With the able assistance of Bill Clark (one of the finest business legislation drafters around), North Dakota has adopted legislation that permits public companies to opt into a legislative scheme that includes a whole bunch of rules that are reported to be “shareholder friendly.” Mark Roe says (and I think he’s right) that we shouldn’t expect to see companies reincorporating in North Dakota; more likely, he says, is the possibility that IPO companies will use the new North Dakota option (although Mark wisely doesn’t put money down on this either). Some say, in any event, that this puts a whole lot of pressure on us in Delaware to do something similarly “shareholder friendly.”
The logic of this escapes me. I’m pretty confident that if anyone thought that this North Dakota package of rules was really a good thing for a public company, they could create the same package by incorporating in Delaware (or lots of other states, for that matter) under a Certificate of Incorporation that adopted all of the North Dakota provisions. (Section 102(b)(1) of the Delaware General Corporation Law would permit any company incorporated there to do so.) Or, if you thought that one or two of these provisions was a bad idea, you could simply leave them out. Some people, for example, don’t think it’s a good idea to have a permanent statutory compulsion to separate the Chairman and Chief Executive Officer positions; others might want a threshold lower than 5% (the North Dakota rule) to qualify as a shareholder eligible to get access to management’s proxy statement.
As far as I can tell, however, it’s not clear that you can pick and choose pieces you like and throw out the ones you don’t like if you adopt a corporate charter that elects to be governed by the “shareholder friendly” North Dakota statutory package. In terms of freedom of choice, this is pretty thin soup. Can you imagine how a good shareholder activist would respond to a board-proposed charter amendment that provided for proxy access and mandated majority voting, but at the same time created a staggered board? You’d hear howls of unfair bundling so fast it would make your head spin. (Unless, of course, the SEC shot it down first under Rule 14a-4 for just that reason.) Why should bundling accomplished by the North Dakota act be viewed as more benign?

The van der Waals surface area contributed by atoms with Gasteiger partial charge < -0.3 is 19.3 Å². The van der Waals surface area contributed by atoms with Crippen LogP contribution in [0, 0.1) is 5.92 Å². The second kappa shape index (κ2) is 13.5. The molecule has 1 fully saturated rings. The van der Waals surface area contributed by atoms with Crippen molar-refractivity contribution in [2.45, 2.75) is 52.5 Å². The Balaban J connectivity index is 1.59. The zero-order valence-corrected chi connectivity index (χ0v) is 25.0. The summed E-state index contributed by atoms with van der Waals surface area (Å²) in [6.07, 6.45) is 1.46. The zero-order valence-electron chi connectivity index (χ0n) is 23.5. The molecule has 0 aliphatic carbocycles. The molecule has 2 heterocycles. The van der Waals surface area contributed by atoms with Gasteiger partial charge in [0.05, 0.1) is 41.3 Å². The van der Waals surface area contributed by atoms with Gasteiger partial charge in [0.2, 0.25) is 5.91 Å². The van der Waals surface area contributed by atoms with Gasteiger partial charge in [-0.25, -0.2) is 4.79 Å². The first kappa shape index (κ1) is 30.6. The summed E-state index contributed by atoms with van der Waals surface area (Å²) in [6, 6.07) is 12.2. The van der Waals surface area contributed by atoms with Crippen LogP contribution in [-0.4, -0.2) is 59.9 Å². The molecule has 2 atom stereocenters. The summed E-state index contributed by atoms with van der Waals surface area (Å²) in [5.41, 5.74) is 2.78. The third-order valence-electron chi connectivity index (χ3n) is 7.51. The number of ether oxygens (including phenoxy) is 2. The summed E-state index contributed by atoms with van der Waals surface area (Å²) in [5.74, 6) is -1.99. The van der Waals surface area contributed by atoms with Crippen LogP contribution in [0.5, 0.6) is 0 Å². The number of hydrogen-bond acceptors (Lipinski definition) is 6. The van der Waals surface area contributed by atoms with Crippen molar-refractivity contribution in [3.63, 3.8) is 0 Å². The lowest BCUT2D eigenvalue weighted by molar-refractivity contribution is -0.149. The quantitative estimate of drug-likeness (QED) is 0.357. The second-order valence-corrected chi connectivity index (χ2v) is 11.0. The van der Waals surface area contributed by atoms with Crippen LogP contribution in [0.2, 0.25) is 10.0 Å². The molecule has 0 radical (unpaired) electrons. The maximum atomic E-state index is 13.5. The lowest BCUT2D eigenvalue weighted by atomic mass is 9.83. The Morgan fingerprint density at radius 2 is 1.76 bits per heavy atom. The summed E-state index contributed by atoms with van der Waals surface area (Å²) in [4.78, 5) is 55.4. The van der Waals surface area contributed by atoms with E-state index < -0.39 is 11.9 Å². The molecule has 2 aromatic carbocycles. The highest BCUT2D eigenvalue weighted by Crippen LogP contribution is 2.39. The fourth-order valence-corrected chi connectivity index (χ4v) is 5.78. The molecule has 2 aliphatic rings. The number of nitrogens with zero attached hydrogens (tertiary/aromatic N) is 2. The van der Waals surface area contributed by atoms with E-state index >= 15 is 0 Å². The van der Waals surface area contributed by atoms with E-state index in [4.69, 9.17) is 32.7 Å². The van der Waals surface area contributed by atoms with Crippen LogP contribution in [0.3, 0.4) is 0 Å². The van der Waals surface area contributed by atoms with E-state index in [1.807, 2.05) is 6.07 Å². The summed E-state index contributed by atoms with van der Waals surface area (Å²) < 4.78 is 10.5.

So if you’re heading off to “shareholder friendly” North Dakota, bundle up! (What, you thought I was referring to the weather? With global warming, they don’t even have to take the “North” out of the State’s name and it will still feel like Nebraska.) Or, just stay in Delaware, or in any number of other states for that matter, where you can dress up your charter in whatever suits you. Shareholder choice at the IPO stage is quite alive and well under Delaware law, if anyone wants to use it. If you think you can attract equity capital more cheaply by using rules like those in the North Dakota act, go for it! Let a hundred flowers bloom! The fact that IPO companies rarely put in the “shareholder friendly” North Dakota rules, however, may well say a lot about how “friendly” those rules really are, and how likely it is that we’ll be seeing a lot of IPOs of companies incorporated in North Dakota.
A few other cautionary questions about the North Dakota experiment:
–Will the State of North Dakota provide the human and capital infrastructure to support the day-to-day administration of corporate affairs required to be responsive to business needs? (These include, among other things, near-instantaneous filing of charter amendments, certificates of designation, and merger agreements, and a host of administrative services.)
–Will the North Dakota legislature faithfully assemble year after year to consider and accept, on a devoutly nonpartisan basis, statutory refinements that will be necessary to clear up statutory ambiguities or fix unanticipated glitches? I’m sure that Bill Clark would cheerfully concede that not even his legislative drafting is perfect. Will he, or an indigenous North Dakota corporate bar, be willing to spend thousands of unpaid hours to do the necessary drafting work going forward?
–Will North Dakota’s judiciary, when called upon to decide the fate of a multi-billion-dollar merger that hinges on a complex question of corporate law, refer the case to a judge who (1) is constitutionally empowered to decide the case herself or himself rather than submit it to a jury; (2) has already heard and decided hundreds of other corporate law cases and is thoroughly versed in the history and policy of corporate law; and (3) is able and willing to put aside all other matters so that the case can be briefed, argued, and decided in time to be of use to the parties?